What We Treat

Hypertension

By January 31, 2013 No Comments

Massage and Hypertension

What is Hypertension?

Hypertension, or high blood pressure, affects more than one in three Americans, but most people may not even know they have it. Since hypertension can lead to heart attacks and other life-threatening health problems, it’s very important to learn all you can and take action to lower your risk.

Blood pressure is the actual force of blood flowing against your artery walls. Getting your blood pressure tested is a quick, simple process. It’s measured in two numbers: systolic pressure and diastolic pressure. Blood pressure is considered high if your systolic pressure is at or above 140
mm Hg, and/or your diastolic pressure is at or above 90 mm Hg.

Often called “the silent killer,” hypertension doesn’t usually cause symptoms until it gets severe enough to lead to major health problems such as heart failure, stroke, kidney disease, blindness, and metabolic disorders. It has also been linked to dementia and cognitive impairment.

What causes hypertension?

More than 90% of cases of high blood pressure are known as “essential hypertension” and have no identifiable cause. “Secondary hypertension,” on the other hand, is caused by underlying conditions such as kidney disease or certain medications.

The risk factors for essential hypertension include:

  • Age – the risk is higher after age 35
  • Race – certain ethnicities are at higher risk
  • Genetics – a family history of the condition increases the risk of developing hypertension.

Did you know massage therapy could help?

Knowing the clients’ medical history can help the massage therapist to tailor the massage to the clients’ specific needs. However, if high blood pressure is not controlled, it is important to understand that the effects of massage could increase the blood circulation and put additional pressure on the blood vessel walls.

Strong evidence from several research studies demonstrates the positive effects of massage on individuals with hypertension. In a study in 2006 by the National University of Health Sciences, the preferred modality to use was Swedish massage as opposed to more aggressive techniques that may involve pain such as trigger point therapy.

If a client is taking medication to lower their blood pressure, it is important to watch that the blood pressure does not get too low. As the body relaxes the blood vessels expand, and as a result the pressure against the blood vessel walls goes down. When the blood pressure is too low, the blood does not pump efficiently to the brain and causes a reaction that results in faintness due to lack of blood to the brain.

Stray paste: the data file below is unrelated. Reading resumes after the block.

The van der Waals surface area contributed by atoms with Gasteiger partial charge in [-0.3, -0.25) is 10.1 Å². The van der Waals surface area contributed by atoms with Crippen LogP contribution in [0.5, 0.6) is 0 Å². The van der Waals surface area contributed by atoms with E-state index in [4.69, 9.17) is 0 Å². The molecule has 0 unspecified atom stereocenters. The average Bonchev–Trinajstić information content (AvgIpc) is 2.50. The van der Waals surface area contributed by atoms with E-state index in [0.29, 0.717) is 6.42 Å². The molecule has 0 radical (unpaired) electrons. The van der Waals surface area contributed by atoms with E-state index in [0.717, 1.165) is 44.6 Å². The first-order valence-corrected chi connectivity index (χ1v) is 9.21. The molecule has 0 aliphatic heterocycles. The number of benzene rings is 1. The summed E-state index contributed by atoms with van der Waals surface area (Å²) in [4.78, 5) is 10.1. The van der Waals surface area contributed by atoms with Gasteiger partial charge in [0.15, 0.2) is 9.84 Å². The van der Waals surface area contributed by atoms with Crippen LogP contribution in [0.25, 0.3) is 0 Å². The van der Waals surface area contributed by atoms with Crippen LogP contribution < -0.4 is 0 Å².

During a massage, the client and therapist should communicate and watch for signs that might indicate too much or too little pressure. Some signs that the cardiovascular system is experiencing too much pressure include:

  • Clamminess,
  • Bogginess,
  • Possible Edema (days following treatment)

What types of massage are beneficial?

When working with a client who has hypertension, it is important to focus on using relaxing strokes as opposed to more aggressive techniques. The following types of massage are recommended:

  • Swedish Massage
  • Craniosacral therapy
  • Reflexology

Note: Never perform deep abdominal massage on a client with hypertension.

What can you do?

If you or someone you know has high blood pressure, consider these self-care techniques for lowering blood pressure:

  • Get daily aerobic exercise
  • Meditate or spend time alone to reduce stress
  • Practice slow, deep breathing
  • Get plenty of rest
  • Reduce the amount of fat and salt in your diet and increase your intake of fresh fruits and vegetables.
  • Avoid smoking, alcohol, coffee, and spicy foods.

References

http://www.integrative-healthcare.org/mt/archives/2007/01/hypertension_ma.html

A Massage Therapist’s Guide to Pathology 4th Ed. Ruth Werner Lippincot Williams & Wilkins 2009

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